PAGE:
There is a casing 50 rigidly secured to the bottom of the seat 1d and made of a plurality of walls, oneof which has an opening 52 therein. A cover plate 54 is bolted or otherwise secured over the opening 52, and there is a gasket 56 between the cover plate 54 and the wall of the casing 50 to which the cover plate54 is bolted. Lines 42 and 44 are attached to fittings 58 and 60 that are secured to one side wall of casing 50, and lines 46 and 48 are secured to the same fittings, having portions which pass through openings in a wall of casing 50. Fittings 66 and 68 connect the inner ends of lines 46 and 48 to the ports 79 and 72 in the valve body 74. The valve body of valve 76 is welded or otherwise secured to a wall of the casing 59 so that the body of the valve moves with the seat 12. Ports 7t and 72 are inlet and outlet ports, each of these ports functioning as an inlet and as an outlet depending on the setting of the valve core 80 which is mounted for rotation in the bore 82 of the valve body. Pressure outlet port 84 in valve body 74 has a fitting 86 connected with it, there being a line 88 attached to fitting 86. This line is also connected to a fitting 90 in a side wall of casing 5i and there is a pressure return line 92 attached to fitting 96'. Accordingly, port 84-is a pressure return port. The supply line 94 is attached by fitting 96 to the lower part of casing 50 and functions to conduct liquid to casing 50 from the hydraulic source system (not shown) which may be the ordinary hydraulic power system with which many implements and tractors are equipped. Port 102 in valve body 74 receives liquid under pressure from the chamber 104 formed by casing 56.
The valve core 80 has passages 98 and and as 102. When the valve tilts to the left (FIGURE 5) passage 100 registers with fitting 68 to apply liquid under pressure to lines 48 and 44 and conduct the liquid to the top of the cylinder 26. This moves the seat, by retraction of the piston rod into the cylinder, so that it immediately responds to remain in a horizontal position. At the same valve setting port 84 registers with port '70 so that liquid from the opposite end of the hydraulic cylinder may return through port 70 and port 84 and line 8-8 to the hydraulic source'return reservoir. When the valve is moved to the right (FIGURE 6), as measured from a vertical reference line, passage 1% registers with port "iii and port 102 to conduct liquid under pressure to the opposite end of the hydraulic cylinder. At the same time pressure is relieved from the top of the cylinder'through passage 98 and its branch passage 1&1 through ports '72 and 84. This moves the seat promptly to have the seat essentially remain horizontal.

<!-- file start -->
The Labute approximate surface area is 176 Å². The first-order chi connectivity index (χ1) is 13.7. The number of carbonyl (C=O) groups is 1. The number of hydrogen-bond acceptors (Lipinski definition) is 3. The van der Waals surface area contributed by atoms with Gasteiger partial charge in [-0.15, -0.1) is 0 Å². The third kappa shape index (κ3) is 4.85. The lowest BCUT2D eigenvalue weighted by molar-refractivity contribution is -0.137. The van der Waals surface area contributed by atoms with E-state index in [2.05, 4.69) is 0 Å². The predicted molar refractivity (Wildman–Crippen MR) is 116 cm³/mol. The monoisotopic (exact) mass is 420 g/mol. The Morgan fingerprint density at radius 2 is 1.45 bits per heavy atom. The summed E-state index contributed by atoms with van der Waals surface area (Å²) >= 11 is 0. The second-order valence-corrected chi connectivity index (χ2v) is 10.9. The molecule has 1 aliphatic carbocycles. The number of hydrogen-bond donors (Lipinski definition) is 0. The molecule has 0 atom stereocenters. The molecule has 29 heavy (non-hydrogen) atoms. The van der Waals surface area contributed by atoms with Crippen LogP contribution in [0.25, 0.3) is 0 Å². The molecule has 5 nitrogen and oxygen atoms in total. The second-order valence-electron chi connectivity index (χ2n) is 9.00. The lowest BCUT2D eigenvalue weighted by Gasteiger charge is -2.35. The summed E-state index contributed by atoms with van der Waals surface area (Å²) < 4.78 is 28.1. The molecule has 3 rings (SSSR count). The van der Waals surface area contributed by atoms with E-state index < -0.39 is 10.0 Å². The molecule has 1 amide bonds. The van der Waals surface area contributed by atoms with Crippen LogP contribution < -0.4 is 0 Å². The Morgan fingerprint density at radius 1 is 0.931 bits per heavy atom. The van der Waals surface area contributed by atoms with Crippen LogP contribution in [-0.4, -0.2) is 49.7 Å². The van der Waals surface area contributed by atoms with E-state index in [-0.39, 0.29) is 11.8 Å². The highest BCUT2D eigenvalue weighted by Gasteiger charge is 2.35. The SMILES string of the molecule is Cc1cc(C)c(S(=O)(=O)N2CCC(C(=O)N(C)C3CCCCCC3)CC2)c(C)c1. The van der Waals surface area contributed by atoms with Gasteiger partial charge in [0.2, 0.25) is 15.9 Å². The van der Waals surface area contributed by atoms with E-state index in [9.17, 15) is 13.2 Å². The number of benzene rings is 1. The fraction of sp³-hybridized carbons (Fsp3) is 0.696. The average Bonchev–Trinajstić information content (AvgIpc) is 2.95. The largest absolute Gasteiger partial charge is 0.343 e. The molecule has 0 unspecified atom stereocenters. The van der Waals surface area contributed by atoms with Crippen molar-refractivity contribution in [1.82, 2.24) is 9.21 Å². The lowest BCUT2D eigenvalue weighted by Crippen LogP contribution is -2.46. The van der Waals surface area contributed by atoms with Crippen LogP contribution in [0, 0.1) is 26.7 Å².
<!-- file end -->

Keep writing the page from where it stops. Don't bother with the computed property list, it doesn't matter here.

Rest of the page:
The valve core is maintained in a fixed position by a levelingweight 110 which is attached to one end of the valve core. The valve body is rotatable with respect to the leveling weight 110, and this is how the valve settings are changed. lt will 'be appreciated by those skilled in the art that weight 11% being mechanically unrestrained as far as relative pivotal movement is concerned, will respond only to pivotal displacement of the seat to control the valve core position for tilt correction purposes without any oscillations being imparted thereto by virtue of pivotal displacement of the seat. Also, by virtue of thedamping action of the fluid in chamber 164, the weight 110 will be isolated from the effects of inertia forces to which the weight 110 may otherwise be subjected and which would tend to oscillate the weight. Accordingly, the valve core 80 will respond only to unidirectional tilting movements of the seat and provide positive tilt correction control. In order to maintain the valve core and valve body assembled properly, an inner end of the valve core has a spindle 112 passed through an opening 114 in the rear Wall of casing 50, and there is a retainer washer 116 in a groove in the spindle 112 preventing the valve core from separating from the-valve body.
From the foregoing, the construction and operation of the device will be readily understood and further explanation is believed to be unnecessary. :However, since numerous modifications and changes will readily occur to those skilled in the art, it is not desired to limit the invention to the exact construction shown and described, and accordingly all suitable modifications and equivalents may be resorted to, falling within the scope of the invention as claimed.
What is claimed as new is as follows:
1. A self leveling seat for a seat supporting structure comprising a pivot to which the seat is secured, a cylinder connected to said seat and said structure, and means responsive to non-vibratory tilting of said structure and to the exclusion of inertia and unidirectional accelerating forces for actuating said cylinder in a direction to pivotally move said seat in a direction to restore the seat to a predetermined position, said cylinder actuating means including a multi-position valve having a valve core, means for connecting said valve to a source of fluid under pressure, pressure lines connecting said valve with opposite ends of said cylinder.
2. A self leveling seat for a seat supporting structure comprisinga pivot to which the seat is secured, a cylinder connected to said seat and said structure, and means responsive to non-vibratory tilting of said structure and to the exclusion of inertia and unidirectional accelerating forces for actuating said cylinder in a direction to pivotaily move said seat in a direction to restore the seat to a predetermined position, said cylinder actuating means including a multi-position valve having a valve core, means for connecting said valve to a source of fluid under pressure, pressure" lines connecting said valve with. opposite 4, ends of said cylinder, and a leveling weight attached to said valve core.